Clear ornaments

Yield: 1 Ball

Measure Ingredient
\N \N Ornaments, transparent glass ball-shaped; clear or colored
\N \N Mixture of detergent & water
\N \N Bleach
\N \N Sparkly paper, potpourri, confetti, etc.
\N \N Ribbon
\N \N Acetate sheet .005
\N \N Pen or pencil
\N \N One or more photographs
\N \N Color laser copy of photos
\N \N Glue stick
\N \N Design or picture to trace
\N \N Paint pens or permanent markers



As the holidays draw near, Carol Duvall offers an easy and inexpensive way to make a variety of exquisite glass tree ornaments. Carol's inspiration came from a viewer who had gotten married close to Christmas, and had given her guests clear ornaments that displayed the newlyweds' names and wedding date on the surface, and had red sparkles within. Taking this suggestion one step further, Carol places sparkles, seasonal pictures, and festive designs inside these transparent balls. The ornament she creates in this segment contains a picture of a snowman, with flakes of snow (drawn on the acetate and and on the surface of the ball) falling all around him.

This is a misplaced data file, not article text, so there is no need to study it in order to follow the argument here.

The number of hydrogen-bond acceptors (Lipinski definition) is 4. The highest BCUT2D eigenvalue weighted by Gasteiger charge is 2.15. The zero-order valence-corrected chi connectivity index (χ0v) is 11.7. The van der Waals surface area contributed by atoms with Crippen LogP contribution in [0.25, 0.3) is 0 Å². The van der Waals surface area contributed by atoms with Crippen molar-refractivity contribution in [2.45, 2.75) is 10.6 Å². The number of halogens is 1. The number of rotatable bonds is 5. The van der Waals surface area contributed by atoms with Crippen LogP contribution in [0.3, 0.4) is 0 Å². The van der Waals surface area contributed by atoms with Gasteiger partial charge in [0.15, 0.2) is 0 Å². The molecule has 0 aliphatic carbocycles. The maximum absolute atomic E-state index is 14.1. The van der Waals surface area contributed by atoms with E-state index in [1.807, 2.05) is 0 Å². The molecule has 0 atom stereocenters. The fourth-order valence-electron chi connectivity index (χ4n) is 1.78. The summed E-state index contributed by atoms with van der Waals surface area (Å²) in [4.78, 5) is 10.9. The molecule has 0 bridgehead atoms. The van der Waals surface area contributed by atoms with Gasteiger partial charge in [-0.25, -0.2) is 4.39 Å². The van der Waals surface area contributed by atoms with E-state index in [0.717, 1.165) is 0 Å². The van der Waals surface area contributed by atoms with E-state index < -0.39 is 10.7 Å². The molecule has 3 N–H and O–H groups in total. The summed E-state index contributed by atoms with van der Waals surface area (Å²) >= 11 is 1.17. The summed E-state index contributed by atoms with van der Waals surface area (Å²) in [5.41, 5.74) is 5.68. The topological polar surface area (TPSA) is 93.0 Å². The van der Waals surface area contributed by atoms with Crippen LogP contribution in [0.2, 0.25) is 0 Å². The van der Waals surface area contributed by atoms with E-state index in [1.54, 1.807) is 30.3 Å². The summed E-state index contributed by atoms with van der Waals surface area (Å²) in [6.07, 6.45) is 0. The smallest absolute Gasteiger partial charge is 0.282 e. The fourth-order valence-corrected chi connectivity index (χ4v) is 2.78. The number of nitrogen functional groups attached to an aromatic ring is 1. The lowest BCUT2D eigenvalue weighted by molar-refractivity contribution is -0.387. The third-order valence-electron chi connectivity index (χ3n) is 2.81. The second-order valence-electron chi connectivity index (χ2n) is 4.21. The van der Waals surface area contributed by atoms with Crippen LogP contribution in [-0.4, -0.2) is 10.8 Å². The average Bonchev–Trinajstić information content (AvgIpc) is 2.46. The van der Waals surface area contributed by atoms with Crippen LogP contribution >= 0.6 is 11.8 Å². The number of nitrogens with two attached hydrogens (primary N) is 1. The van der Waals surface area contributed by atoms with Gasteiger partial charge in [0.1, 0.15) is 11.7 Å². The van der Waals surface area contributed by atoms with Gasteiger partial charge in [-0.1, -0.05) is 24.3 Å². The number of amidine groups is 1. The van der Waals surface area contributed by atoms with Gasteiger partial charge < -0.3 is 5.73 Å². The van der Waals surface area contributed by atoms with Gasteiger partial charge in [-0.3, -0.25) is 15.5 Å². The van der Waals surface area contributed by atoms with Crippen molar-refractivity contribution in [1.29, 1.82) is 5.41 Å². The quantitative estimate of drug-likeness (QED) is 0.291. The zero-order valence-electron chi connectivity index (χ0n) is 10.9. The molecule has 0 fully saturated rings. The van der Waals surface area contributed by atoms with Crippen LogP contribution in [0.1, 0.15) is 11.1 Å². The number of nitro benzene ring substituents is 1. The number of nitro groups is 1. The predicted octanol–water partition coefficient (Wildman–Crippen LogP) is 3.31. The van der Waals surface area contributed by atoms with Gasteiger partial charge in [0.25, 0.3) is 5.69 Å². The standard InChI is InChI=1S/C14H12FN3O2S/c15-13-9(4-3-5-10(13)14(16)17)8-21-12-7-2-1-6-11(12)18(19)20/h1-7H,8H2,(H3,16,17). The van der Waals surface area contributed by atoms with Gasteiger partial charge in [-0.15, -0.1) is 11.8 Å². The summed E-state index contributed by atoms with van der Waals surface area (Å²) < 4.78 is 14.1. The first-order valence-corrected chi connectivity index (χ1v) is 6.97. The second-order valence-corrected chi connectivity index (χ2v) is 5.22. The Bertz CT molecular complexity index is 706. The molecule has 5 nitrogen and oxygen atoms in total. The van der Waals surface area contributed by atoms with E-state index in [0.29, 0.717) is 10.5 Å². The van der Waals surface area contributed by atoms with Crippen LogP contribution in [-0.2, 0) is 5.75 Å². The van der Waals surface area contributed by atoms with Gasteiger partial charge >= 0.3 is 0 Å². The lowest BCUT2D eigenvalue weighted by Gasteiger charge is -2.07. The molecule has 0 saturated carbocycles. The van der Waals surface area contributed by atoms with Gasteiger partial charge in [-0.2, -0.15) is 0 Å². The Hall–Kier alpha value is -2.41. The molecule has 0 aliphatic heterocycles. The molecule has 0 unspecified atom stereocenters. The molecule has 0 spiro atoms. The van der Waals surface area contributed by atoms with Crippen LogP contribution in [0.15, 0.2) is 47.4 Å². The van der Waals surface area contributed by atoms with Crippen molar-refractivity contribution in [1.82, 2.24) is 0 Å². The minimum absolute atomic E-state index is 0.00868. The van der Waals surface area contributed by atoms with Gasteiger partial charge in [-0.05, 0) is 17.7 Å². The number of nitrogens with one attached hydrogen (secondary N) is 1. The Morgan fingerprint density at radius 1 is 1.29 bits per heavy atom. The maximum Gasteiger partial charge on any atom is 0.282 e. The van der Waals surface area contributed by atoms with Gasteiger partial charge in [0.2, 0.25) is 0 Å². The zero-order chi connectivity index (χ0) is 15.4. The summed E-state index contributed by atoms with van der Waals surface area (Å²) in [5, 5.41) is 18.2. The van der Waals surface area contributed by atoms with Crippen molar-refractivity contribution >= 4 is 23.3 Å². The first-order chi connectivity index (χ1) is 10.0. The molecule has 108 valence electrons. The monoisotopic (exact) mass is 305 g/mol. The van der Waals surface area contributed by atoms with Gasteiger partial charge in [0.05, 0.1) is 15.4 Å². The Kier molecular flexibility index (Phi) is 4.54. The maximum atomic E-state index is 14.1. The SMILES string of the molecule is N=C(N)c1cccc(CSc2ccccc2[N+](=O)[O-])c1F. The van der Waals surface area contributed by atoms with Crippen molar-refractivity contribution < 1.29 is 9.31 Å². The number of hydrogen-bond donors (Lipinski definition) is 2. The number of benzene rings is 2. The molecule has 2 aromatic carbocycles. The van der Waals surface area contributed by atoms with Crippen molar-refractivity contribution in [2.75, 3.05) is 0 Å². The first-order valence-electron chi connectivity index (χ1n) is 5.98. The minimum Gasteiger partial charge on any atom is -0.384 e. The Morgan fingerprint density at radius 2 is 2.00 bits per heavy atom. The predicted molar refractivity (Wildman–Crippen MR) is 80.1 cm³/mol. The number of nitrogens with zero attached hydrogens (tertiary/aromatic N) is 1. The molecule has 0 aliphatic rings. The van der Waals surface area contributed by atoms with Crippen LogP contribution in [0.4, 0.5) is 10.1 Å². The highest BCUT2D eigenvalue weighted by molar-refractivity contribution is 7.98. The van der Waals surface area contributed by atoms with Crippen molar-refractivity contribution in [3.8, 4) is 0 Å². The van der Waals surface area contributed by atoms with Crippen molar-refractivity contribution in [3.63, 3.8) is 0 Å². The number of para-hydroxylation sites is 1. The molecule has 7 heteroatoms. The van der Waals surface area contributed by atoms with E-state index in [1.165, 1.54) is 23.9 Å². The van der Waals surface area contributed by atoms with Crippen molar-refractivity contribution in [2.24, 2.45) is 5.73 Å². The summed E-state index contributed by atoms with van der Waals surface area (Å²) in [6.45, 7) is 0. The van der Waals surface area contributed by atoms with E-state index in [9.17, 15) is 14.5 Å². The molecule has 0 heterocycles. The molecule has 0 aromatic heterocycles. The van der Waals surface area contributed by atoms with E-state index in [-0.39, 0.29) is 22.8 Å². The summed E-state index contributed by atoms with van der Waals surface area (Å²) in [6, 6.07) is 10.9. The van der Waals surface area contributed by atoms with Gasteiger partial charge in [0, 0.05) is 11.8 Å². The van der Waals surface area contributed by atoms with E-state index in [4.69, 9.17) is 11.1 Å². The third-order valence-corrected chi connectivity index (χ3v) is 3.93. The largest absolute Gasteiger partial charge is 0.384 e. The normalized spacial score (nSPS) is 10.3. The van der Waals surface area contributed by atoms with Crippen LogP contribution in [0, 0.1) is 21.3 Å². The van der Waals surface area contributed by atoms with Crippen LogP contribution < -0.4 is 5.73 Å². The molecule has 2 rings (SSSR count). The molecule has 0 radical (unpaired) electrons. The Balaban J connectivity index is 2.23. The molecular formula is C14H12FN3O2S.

Caution: Be sure to wear protective goggles and gloves while working with bleach.

Steps: 1. If you are using a colored Christmas ball, put it in a bowl of detergent and water to clean off the surface color.

2. Clean out the inside of the ball: Remove the top metal cap, pour in a small amount of bleach, and insert a small piece of fabric. Replace the top and shake the ball to allow the bleach and fabric to come into contact with the entire interior. Pour out the bleach, remove the fabric, and rinse out the ball.

3. Once the ball is clear and clean, insert paper sparkles, potpourri, popcorn, confetti, or any other small decorative objects.

4. If desired, tie a ribbon around the outside.

Follow Steps 5 through 8 if you are adding a picture.

5. On the acetate, draw and cut out a circle that is large enough to stand up inside the ball, but do not insert it at this point.

6. A design may be added by one of the following methods: Using paint pens or permanent markers, trace a drawing on the acetate; OR find one or more original photographs and have a color laser copy made of each.

7. If you have selected a photograph, use the glue stick to attach a copy to each side of the acetate or use different photographs on opposite sides.

8. Remove the metal cap from the ball. Roll the acetate/picture around a pencil or ball-point pen and slide it into the ball, then remove the pen or pencil. To straighten the picture, nudge it into place with a chopstick or other slender instrument.

HGTV - The Carol Duvall Show

Posted to MM-Recipes Digest by "Chat Cat" <maintech@...> on Dec 10, 98

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